VICTORIA, B.C. – Adam Olsen, B.C. Green Party spokesperson for agriculture, says that the government’s willingness to engage in new ways with First Nations and other stakeholders is a welcome change. However, Olsen raised concerns that B.C. still lacks a provincial strategy to protect wild salmon.
“The government should be commended for using new approaches to bring Indigenous people and stakeholders together to address the risks to wild salmon,” said Olsen.
“I am glad that the ‘Namgis, Kwikwasut’inuxw Haxwa’mis and Mamalilikulla First Nations finally have a path towards the closure of the fish farms in their territories.
“There are approximately 50 active fish farms across B.C. Wild salmon are a migratory species that swim thousands of kilometres through numerous territories. We need a province-wide approach that addresses the risks and harms to wild salmon throughout the province.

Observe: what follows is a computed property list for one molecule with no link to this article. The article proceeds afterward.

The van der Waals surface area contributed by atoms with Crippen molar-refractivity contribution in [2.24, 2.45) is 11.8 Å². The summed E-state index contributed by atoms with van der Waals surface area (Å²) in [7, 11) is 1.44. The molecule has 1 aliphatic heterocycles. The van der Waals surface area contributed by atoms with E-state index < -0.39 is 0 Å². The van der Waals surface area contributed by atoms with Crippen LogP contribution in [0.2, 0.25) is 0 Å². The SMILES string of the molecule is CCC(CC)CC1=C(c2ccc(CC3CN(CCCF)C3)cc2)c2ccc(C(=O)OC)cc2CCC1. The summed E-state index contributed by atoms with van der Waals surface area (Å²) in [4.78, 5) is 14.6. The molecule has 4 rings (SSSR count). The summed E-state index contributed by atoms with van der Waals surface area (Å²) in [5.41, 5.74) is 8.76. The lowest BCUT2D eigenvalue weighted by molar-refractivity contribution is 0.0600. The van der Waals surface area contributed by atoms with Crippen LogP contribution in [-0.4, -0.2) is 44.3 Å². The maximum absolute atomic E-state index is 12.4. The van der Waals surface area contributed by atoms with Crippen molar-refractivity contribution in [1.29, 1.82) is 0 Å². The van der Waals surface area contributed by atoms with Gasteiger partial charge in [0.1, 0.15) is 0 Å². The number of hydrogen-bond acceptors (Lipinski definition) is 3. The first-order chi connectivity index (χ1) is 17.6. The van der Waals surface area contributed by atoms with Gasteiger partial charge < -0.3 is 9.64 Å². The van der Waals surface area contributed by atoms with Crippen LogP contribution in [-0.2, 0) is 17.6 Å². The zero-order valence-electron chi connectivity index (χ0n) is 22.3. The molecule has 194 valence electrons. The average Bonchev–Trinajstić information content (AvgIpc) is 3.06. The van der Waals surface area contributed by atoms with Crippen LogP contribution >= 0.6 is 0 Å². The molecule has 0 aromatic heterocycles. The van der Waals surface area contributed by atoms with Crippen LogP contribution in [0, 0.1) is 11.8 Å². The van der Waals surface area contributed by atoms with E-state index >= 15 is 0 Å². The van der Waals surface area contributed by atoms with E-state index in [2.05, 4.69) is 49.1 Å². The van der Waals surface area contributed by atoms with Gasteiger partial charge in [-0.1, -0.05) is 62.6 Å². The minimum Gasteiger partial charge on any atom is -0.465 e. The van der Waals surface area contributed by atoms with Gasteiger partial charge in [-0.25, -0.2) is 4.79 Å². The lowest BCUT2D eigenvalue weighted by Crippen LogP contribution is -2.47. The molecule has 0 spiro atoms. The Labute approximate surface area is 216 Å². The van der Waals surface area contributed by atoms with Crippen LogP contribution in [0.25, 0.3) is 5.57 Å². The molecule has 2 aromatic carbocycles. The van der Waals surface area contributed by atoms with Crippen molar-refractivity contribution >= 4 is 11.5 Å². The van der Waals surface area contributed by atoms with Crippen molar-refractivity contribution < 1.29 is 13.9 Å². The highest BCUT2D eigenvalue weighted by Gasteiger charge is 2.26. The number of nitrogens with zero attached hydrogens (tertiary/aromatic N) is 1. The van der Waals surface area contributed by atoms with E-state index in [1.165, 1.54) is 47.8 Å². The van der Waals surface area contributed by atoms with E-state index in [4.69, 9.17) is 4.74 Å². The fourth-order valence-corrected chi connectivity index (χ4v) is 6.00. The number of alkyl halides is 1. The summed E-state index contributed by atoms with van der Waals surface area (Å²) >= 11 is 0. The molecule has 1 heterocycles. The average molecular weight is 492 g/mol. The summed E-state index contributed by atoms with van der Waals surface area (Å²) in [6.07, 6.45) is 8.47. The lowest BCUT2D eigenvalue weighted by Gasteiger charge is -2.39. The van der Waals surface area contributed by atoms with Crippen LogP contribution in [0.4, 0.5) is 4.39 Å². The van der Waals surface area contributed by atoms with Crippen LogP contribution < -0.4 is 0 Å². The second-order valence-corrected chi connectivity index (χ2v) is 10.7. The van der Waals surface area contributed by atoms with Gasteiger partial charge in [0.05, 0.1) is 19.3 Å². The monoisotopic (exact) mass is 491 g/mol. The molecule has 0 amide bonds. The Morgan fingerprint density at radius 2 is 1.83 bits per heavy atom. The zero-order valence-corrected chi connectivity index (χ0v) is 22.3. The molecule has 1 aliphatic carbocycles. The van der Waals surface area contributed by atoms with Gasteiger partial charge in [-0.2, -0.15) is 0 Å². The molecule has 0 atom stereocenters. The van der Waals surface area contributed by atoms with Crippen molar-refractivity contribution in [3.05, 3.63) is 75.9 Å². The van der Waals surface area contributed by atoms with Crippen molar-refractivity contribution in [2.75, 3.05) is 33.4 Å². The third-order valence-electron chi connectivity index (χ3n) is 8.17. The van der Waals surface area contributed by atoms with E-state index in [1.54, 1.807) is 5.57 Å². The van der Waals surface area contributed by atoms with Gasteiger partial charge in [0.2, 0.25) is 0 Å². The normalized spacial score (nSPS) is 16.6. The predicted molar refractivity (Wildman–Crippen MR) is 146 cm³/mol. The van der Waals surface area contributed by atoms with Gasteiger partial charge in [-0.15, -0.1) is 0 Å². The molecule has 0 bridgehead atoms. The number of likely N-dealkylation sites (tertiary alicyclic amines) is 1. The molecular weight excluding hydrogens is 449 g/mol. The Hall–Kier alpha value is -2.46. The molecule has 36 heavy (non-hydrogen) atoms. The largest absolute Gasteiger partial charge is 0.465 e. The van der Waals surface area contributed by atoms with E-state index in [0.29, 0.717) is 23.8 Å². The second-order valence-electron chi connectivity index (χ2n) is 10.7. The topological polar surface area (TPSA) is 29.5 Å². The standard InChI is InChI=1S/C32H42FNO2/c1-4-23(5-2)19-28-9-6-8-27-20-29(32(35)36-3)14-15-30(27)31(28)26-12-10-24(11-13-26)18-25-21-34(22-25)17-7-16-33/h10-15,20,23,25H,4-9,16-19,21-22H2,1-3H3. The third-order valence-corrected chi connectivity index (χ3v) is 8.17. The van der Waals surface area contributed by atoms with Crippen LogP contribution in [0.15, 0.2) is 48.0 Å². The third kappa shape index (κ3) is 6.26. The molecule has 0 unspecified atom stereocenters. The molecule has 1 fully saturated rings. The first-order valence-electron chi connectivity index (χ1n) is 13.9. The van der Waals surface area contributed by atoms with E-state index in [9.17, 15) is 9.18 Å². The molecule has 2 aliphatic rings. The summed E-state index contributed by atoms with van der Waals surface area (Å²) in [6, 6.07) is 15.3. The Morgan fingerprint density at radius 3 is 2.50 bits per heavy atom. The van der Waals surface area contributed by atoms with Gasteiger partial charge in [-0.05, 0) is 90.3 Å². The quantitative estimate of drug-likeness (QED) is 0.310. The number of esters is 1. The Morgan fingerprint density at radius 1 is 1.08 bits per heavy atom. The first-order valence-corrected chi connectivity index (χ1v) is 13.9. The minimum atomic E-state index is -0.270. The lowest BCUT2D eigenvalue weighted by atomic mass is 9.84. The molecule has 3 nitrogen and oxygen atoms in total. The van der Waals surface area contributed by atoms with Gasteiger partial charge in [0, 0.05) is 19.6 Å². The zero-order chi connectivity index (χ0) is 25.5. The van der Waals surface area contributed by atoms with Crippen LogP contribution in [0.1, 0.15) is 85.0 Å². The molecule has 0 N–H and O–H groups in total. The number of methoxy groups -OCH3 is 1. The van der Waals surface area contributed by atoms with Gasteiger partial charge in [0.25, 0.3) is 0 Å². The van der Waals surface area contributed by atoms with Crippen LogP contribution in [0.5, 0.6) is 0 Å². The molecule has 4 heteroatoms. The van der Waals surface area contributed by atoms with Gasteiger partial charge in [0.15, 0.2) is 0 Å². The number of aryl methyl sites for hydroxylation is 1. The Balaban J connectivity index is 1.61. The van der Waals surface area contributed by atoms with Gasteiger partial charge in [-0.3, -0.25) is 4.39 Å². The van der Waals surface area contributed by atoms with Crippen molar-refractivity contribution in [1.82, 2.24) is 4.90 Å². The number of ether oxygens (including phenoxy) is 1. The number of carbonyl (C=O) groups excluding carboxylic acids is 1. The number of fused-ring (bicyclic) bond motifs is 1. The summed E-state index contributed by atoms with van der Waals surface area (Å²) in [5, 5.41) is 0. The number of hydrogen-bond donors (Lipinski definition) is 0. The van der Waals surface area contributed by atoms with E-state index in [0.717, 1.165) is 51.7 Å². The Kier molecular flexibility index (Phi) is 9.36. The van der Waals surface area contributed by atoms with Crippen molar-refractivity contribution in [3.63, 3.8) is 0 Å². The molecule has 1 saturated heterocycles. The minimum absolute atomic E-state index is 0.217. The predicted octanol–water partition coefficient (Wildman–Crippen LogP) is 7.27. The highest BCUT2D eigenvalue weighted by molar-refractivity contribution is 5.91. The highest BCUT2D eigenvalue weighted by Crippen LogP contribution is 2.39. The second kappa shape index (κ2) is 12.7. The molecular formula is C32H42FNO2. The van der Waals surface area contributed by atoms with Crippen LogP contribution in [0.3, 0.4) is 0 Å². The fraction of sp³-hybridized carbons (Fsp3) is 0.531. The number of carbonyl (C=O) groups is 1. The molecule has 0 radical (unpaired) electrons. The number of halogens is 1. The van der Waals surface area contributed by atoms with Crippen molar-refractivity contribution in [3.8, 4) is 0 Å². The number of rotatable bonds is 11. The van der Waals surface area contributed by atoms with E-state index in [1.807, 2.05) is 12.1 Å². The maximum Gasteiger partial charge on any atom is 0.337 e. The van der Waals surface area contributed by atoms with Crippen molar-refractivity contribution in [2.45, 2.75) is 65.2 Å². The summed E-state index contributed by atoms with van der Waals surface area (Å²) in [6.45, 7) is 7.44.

“My nation, the Tsartlip First Nation, doesn’t have any fish farms in its territory, but the salmon we have traditionally harvested migrate past dozens. We rely on these fish, but have stopped fishing because there are so few salmon.
“The only way the province is going to assure the cultural, social and economic importance of wild salmon to Indigenous communities are respected is by implementing a comprehensive approach. In addition to fish farms, this species is also at risk from habitat and ecosystem degradation, climate change and poor management. That is why I called for a Wild Salmon Secretariat that can ensure all risks to wild salmon are being mitigated in a deliberate, coordinated effort across government. The Wild Salmon Advisory Council delivered a fulsome set of recommendations to government this Fall. I encourage the government to adopt these recommendations and fund initiatives that will ensure the survival of this foundational B.C. species.”
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